Realizing that the Army of the Tennessee did not have sufficient troops to completely invest the 12 miles of enemy fortifications, Grant asked for reinforcements since there were still unguarded roads that led out of Vicksburg. Grant received relief from Maj. Gen. Henry Halleck in this regard.
On June 11, 1863, a 5,000 man division from the Department of the Missouri under Maj. Gen. Francis J. Herron arrived. Herron’s troops, remnants of the Army of the Frontier, were attached to McPherson’s corps and took up position on the far south.
The final force of reinforcements was the 8,000-man strong IX Corps from the Department of the Ohio, led by Maj. Gen. John G. Parke, arriving on June 14. With the arrival of Parke, Grant had 77,000 men around Vicksburg.
Grant still had the vexing problem of Maj. Gen. John A. McClernand. The relationship between Grant and McClernand had been a touchy one for some time. McClernand had tried to obtain an independent command for some time by using his political connections and appealing directly to President Lincoln and Secretary of War Edwin Stanton. His actions only exacerbated his relationship with Halleck and Grant.
After the failed assault of May 25th, Grant considered relieving McClernand because of his high casualty rate and his doubts about the accuracy of McClernand’s appeal for help. McClernand had sent Grant a message asking for reinforcements and saying that he was in control of both of his objectives. The reality was that he only possessed a part of one enemy position.
Grant hesitated to relieve him because McClernand was a capable officer who had generally performed ably. He was respected by his men and Grant did not wish to cause a loss of morale in the 13th Corps. Grant decided to retain McClernand for the rest of the siege and then ease him out of command.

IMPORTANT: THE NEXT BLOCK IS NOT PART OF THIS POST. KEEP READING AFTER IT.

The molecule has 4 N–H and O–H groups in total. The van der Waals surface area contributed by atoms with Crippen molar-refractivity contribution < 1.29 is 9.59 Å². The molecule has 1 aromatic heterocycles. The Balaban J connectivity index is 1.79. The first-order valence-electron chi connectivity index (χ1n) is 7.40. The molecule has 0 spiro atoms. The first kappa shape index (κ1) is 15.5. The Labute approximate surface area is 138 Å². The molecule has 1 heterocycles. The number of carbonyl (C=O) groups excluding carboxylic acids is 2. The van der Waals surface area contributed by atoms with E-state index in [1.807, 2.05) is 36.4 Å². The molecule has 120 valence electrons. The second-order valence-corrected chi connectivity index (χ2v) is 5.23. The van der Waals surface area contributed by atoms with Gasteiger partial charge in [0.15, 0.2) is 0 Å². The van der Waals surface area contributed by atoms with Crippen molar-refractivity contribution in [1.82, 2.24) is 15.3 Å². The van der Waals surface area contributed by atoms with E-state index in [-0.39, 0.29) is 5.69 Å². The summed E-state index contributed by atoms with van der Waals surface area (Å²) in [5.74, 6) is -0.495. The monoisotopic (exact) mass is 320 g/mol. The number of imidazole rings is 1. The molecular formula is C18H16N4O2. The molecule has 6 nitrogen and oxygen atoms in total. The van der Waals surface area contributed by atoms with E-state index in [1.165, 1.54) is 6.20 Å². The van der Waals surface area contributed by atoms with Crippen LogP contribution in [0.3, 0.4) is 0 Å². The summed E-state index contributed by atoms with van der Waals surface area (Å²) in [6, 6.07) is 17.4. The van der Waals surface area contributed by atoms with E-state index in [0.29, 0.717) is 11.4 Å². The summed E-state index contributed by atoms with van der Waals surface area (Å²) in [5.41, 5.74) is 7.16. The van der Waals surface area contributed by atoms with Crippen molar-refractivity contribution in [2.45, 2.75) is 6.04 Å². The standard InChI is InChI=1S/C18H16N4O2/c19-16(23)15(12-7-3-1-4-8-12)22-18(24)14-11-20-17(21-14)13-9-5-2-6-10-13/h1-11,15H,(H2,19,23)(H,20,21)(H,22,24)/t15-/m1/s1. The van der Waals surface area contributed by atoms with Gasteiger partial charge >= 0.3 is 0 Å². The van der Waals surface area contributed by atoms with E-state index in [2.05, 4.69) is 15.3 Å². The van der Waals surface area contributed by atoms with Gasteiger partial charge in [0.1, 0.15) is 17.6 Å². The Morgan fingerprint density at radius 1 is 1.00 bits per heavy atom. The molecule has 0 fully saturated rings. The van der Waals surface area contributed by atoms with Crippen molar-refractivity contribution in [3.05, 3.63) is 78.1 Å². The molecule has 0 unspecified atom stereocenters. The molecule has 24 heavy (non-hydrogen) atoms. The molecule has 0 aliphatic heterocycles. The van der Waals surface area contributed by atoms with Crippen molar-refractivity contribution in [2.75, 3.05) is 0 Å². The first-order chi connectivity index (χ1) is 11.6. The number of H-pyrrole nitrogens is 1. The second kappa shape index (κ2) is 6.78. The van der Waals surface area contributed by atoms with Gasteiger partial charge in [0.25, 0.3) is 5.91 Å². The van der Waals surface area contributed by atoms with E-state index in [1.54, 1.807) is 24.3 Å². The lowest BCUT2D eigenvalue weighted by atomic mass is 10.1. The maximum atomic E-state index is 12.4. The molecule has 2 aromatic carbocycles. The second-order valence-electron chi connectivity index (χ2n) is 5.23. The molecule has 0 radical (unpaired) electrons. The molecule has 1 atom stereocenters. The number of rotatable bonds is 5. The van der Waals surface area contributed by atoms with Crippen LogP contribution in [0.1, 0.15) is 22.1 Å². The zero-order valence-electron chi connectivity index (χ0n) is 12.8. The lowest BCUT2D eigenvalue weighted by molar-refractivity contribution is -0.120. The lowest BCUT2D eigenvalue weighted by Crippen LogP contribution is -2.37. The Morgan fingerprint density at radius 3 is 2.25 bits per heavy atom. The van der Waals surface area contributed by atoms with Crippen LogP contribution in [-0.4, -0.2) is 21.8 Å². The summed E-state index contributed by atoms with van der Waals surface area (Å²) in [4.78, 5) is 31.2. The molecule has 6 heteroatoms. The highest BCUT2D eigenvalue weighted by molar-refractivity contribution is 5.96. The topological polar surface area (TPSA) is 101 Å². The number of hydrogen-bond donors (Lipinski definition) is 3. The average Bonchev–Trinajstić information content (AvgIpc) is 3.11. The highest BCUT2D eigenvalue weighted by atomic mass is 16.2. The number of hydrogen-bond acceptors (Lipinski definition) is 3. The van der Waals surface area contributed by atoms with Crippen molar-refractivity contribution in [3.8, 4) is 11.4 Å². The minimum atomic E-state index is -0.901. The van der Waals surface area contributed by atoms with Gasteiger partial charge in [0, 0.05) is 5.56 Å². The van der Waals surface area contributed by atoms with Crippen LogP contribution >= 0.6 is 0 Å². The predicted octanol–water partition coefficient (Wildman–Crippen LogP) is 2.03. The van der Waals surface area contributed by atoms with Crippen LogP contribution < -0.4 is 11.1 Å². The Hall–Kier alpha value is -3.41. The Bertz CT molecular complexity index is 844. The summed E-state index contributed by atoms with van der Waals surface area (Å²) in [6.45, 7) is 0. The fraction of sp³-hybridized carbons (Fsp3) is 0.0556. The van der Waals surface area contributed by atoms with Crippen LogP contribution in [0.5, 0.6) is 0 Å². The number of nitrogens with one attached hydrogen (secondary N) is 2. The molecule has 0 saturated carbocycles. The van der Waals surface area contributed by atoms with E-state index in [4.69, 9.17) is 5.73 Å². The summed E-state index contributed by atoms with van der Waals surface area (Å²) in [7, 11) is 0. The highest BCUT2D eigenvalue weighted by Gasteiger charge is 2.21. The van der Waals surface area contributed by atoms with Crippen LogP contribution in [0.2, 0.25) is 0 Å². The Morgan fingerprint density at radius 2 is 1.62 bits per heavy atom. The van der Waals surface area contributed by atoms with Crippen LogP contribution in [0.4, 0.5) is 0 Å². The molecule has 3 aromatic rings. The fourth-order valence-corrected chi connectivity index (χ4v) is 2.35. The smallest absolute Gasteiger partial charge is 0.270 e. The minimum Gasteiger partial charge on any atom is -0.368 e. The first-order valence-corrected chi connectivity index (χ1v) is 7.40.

McClernand was to solve Grant’s dilemma himself. Against standing orders from the War Department, McClernand had a bombastic letter published in a number of Midwestern newspaper that praised his corps at the expense of the Sherman and McPherson’s corps. His fellow corps commanders were incensed and demanded that Grant take action. On June 18th, Grant relieved McClernand for violating standing orders and replaced him with Maj. Gen. Edward O.C. Ord.
By June 22nd, Grant had become concerned about the forces of General Joseph E. Johnston who were in his rear to the east. He stationed one division in the vicinity of the Big Black River Bridge and another reconnoitered as far north as Mechanicsburg, both to act as a covering force.
When Parke’s Corps joined his command, Grant used them as the nucleus for a special task force to prevent Johnston, who was gathering troops at Canton, from interfering with the siege. He placed Maj. Gen. William T. Sherman in command of this force. Brig. Gen.Frederick Steele replaced him at the XV Corps. Johnston eventually began moving to relieve Pemberton and reached the Big Black River on July 1, but he delayed an attack against Sherman until it was too late for the Vicksburg garrison, and then fell back to Jackson.